In these studies, six different modes of integration were identified; with other NTDs (n=21); with WASH services (n=7); with immunisation (n=3); with integrated vector control (n=4); with primary healthcare (n=4); and with malaria (n=6). It is important to note that some studies integrated multiple strategies. For example, Knopp et al conducted an open trial on the control of urogenital schistosomiasis with MDA, behaviour change facilitated by community education and vector control of the snails in Zanzibar.23 They noted that neither communities that received MDA and behaviour change nor those that received MDA and snail control showed any significant difference in prevalence compared with the communities that only received MDA.23 One of the studies integrated MDA for STH, lymphatic filariasis (LF) and onchocerciasis with primary healthcare in Mali.24 They integrated the training of health workers for screening and referral where necessary. The significant gain of the integrated NTD programme was the scale-up of LF MDA which achieved full national geographic coverage in 2009. It is uncertain whether this intervention was cost effective or not, as the amount of money spent did not represent the full cost of logistics or staff salaries. For studies that integrated multiple strategies, only one method of integration has been chosen as a subheading for integration strategies.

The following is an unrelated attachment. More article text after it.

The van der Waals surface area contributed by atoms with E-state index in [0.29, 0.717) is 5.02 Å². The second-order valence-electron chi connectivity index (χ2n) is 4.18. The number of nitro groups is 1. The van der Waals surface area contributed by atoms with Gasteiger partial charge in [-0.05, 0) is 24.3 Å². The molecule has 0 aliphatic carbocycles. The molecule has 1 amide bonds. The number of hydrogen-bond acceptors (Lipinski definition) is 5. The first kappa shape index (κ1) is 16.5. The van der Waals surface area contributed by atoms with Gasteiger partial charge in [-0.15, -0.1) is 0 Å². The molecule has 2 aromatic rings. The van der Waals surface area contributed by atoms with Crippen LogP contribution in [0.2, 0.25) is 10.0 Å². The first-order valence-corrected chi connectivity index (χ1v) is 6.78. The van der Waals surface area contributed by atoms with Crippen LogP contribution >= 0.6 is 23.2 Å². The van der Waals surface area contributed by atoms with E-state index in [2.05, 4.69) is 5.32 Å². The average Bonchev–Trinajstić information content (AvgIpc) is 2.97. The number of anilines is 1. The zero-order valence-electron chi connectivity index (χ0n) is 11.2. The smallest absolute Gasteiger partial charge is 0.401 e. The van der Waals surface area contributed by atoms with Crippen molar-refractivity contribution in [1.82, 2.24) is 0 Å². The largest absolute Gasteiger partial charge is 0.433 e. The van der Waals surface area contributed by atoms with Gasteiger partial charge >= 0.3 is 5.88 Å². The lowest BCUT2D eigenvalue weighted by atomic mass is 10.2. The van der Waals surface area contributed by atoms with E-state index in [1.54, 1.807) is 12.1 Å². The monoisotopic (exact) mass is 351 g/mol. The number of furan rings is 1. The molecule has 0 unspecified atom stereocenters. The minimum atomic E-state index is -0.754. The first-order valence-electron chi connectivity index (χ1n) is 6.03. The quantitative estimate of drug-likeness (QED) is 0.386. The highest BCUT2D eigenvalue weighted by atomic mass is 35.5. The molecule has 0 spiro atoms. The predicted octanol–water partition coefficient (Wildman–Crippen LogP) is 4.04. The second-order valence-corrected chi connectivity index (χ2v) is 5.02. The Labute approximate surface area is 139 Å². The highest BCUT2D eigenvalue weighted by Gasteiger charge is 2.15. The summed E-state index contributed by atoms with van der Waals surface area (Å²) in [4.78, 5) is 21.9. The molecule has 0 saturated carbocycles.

With other NTDs